Why conducting the interview yourself will ultimately be better for your clinic

So the next time you hand this task off to the human resources person to do, try jumping back in the saddle and taking the reins.

Putting It In View By Dianna E. Graves, COMT, BS Ed

This morning we had a new employee join our staff.

All eager to join the team, nerves running wild, eyes wide open to all the new changes that were going to be heading her way.

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I am sure to her the morning was an absolute blur with going over the employee handbook, filling in copious amounts of insurance paperwork and taking the Health Insurance Portability and Accountability Act (HIPAA) test, the compliance test, and finally, getting the very first schedule of where she needs to be for the rest of the week.  

A few years ago, I was visiting with some of my more seasoned manager-friends regarding the process of bringing on a new technician, and how it could be a morning buster for me. Even with help, it took me out of the clinic for at least two and a half hours.

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One of my cohorts said this task was left up to the human resources person, and those that didn’t have one, left it to the “pseudo-HR person.”

I was jealous, and vowed silently to myself that we needed one of those people to handle all the chores that I ended up having to do. While we do have someone who fills in the insurance and retirement forms, as well as discusses the HIPAA and compliance tests, I still was going to lose time on the employee handbook: the “rules of the road” for all employees.  



So today, as I picked up my employee handbook, I headed to the conference room to do yet another orientation!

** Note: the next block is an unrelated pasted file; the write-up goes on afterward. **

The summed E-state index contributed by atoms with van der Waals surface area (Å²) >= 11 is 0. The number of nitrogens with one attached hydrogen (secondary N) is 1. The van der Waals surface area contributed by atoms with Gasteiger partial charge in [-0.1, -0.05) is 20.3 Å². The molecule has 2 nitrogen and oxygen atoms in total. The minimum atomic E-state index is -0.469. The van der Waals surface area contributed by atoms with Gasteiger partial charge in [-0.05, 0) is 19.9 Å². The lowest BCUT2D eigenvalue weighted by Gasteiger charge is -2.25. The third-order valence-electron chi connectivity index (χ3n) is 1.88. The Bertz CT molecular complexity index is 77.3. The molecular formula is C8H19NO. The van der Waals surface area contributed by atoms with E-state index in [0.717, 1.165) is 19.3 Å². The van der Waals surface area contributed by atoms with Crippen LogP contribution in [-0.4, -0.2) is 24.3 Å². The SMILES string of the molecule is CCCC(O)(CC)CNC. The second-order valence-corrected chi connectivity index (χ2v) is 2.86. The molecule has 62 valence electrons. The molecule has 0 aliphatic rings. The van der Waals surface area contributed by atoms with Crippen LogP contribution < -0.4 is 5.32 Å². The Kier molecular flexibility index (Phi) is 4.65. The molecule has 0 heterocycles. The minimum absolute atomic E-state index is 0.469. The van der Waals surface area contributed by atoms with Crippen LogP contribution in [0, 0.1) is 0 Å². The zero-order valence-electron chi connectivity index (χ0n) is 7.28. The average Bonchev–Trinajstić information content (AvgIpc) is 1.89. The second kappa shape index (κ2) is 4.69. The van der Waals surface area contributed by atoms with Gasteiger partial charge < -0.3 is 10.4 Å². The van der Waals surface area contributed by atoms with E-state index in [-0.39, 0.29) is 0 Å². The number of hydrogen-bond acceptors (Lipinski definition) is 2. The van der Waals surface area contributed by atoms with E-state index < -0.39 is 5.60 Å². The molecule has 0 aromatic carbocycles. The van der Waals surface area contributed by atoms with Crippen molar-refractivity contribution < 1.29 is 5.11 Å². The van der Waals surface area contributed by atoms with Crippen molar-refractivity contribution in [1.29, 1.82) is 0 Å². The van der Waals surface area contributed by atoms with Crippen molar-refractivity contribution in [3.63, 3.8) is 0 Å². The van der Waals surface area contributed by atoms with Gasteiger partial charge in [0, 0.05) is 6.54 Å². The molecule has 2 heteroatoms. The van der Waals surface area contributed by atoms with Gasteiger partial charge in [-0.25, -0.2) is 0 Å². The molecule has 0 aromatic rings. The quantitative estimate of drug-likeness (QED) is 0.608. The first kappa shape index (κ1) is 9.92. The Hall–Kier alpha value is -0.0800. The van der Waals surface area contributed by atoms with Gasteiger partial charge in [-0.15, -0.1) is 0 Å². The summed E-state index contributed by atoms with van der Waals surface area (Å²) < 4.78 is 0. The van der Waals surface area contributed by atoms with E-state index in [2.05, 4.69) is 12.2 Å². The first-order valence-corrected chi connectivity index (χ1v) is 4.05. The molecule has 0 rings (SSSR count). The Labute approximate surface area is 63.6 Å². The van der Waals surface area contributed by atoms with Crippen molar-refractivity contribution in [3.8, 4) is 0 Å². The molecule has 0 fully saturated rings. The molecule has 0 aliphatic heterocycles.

Starting at page one, I said to the new hire: “Amanda will be in later and go over some paperwork with you, but you and I are going to spend some time going over the ‘rules of the road’ – what the expectations of the practice are, the expectations that we have of you, and also, what your expectations are of us.  

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I found that as I hit the topics, I added my usual sidebars that were not in the handbook.  Some of those included:

·      Behavior to follow, or not to follow, to stay out of trouble with fellow technicians

·      Behavior to follow, or not to follow, to stay out of trouble with physicians

·      Behavior to follow, or not to follow, to stay out of trouble with me

These were the “unwritten rules of the road” and they would not be found in the book. 

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For example, to stay out of another technician’s crosshairs, we discussed: “Can I talk to you kindly, gently, and professionally?”

I explained that while I certainly did not anticipate any problems, every once in a while a technician dust up could occur and that someone may decide that he/she is not happy with another technician’s behavior.

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A new policy was started when I began here.  It said that technicians would address their own squabbles. They would go to the technician who was irritating them and say the above sentence. The recipient’s answer will always be: “Sure.”

This is the time to get it talked out and put the squabble to bed. If they cannot rectify this, behind closed doors and professionally, then I will help them get it straightened out. It works and the squabbles are far and few apart.  

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We discussed that harassment of any kind is not tolerated in the clinic – by anyone or to anyone.

I started this section with: “This is an easy one. There will be no harassment, whatsoever, either done to you, by you, or for you.   If you ever feel anyone, technician or physician, patient, or any other department is harassing you – please talk with me. That means e-mail, phone calls, Facebook, innuendo, etc. “